A prominent QAnon figure from Victoria greeted some of her 60,000 online followers with cucumbers and sardines before an Aug. 13 event aiming to arrest Peterborough police officers, but ended with four protesters charged with assault.
Romana Didulo, who claims she’s the commander in chief and queen of the “Kingdom of Canada,” promoted the “citizens arrest” event multiple times on her conspiracy-laden Telegram account.
Didulo has called for violence against anyone who allows for the vaccination of children and encouraged her “forces” to “shoot to kill” health-care workers. The rhetoric led to the RCMP searching her Victoria address last year. The Canadian Anti-Hate Network said Didulo has one of the largest followings among the country’s fringe figures.
In an Aug. 10 post viewed 12,500 times, she ordered her “forces” to the Ontario rally and said officers would be handed over to the military.
About 30 protesters gathered at the police station on Aug. 13 looking to arrest officers for COVID-related “crimes against humanity.” The protesters, according to police and video, accosted officers arriving for work and tried to access the station’s secure entrance. One video shows a man telling officers “you guys are going to hang.”
Peterborough police arrested three protesters on the weekend, with charges including assaulting a peace officer with a weapon and assaulting police. On Thursday, police charged another man for ripping a counterprotester’s sign and the department is investigating a woman videoed tearing off the counterprotester’s face mask.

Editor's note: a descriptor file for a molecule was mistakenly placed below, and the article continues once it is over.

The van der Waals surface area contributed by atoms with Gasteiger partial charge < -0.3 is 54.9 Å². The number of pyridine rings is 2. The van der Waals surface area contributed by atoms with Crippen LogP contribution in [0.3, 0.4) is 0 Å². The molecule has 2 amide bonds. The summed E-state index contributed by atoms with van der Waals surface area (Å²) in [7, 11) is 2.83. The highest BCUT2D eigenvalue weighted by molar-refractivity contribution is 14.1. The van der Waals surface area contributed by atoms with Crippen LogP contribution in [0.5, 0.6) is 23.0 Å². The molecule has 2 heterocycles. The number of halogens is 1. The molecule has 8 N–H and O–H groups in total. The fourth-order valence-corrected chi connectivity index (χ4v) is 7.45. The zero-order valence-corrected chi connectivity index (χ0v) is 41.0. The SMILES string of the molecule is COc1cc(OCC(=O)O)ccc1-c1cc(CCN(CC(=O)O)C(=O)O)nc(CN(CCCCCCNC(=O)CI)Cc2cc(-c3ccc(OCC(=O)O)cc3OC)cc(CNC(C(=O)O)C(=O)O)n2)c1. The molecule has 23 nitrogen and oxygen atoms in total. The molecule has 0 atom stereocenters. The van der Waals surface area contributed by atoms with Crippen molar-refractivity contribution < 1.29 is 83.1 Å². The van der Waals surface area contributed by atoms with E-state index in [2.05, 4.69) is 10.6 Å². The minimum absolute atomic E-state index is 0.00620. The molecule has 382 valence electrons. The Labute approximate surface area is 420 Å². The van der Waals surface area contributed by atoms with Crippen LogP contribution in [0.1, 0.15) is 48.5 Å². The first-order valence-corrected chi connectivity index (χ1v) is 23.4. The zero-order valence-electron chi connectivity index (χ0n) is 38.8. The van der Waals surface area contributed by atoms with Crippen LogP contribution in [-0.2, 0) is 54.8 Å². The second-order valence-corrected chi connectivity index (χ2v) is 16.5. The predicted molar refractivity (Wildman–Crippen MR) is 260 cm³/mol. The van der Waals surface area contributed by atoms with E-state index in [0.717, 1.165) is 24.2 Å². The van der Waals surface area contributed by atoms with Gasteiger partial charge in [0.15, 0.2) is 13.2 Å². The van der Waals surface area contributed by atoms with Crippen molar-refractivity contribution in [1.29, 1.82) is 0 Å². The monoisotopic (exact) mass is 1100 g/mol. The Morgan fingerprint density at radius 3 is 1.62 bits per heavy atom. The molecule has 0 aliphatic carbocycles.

Ontario’s special investigations unit is looking into officer actions during one of the arrests, which followed an interaction with police, after a man was injured. Protesters swarmed police and were videoed trying to intervene during the arrest.
“Be peaceful. But stand your ground …,” Didulo posted on Telegram during the event.
Edwin Hodge, a University of Victoria expert in radicalization and extremist ideologies, is familiar with Didulo and said while her reach is clearly influential, it’s always the smallest minority that actually engages in real-world actions. She wouldn’t have any influence 20 years ago, but social media has changed that, Hodge said.
Didulo and her followers reflect a pattern of radicalization seen in the Jan. 6, anti-vaccine and Freedom Convoy movements, Hodge said, noting those sucked into conspiracy theories are usually looking for a sense of purpose or community.
“It remains sort of an unpleasant surprise to see just how many people respond to these sorts of calls to action.”
Peterborough’s mayor was concise in her response to the protesters.
“Here is my comment: f—k off, you f—-wads,” Diane Therrien tweeted on Aug. 16.
The mayor defended the response on Thursday, telling CBC she’d do it again. Therrien said her community is tired and frustrated after a string of conspiracy theory-inspired events where participants have had the explicit intent to cause harm, disruption and pain.
“You can’t reason with unreasonable people so they need to be told directly in terms they understand how people feel about them,” she told CBC. “They’re just kind of showing up because they have nothing else better to do on a Saturday, they should go volunteer or help the community but they don’t.”
Conspiracy theorists will think anyone challenging their beliefs is part of the conspiracy, Hodge said.
“The idea is to ask them questions that direct them toward the holes in their logic so in their own minds they can start to see the problems.”
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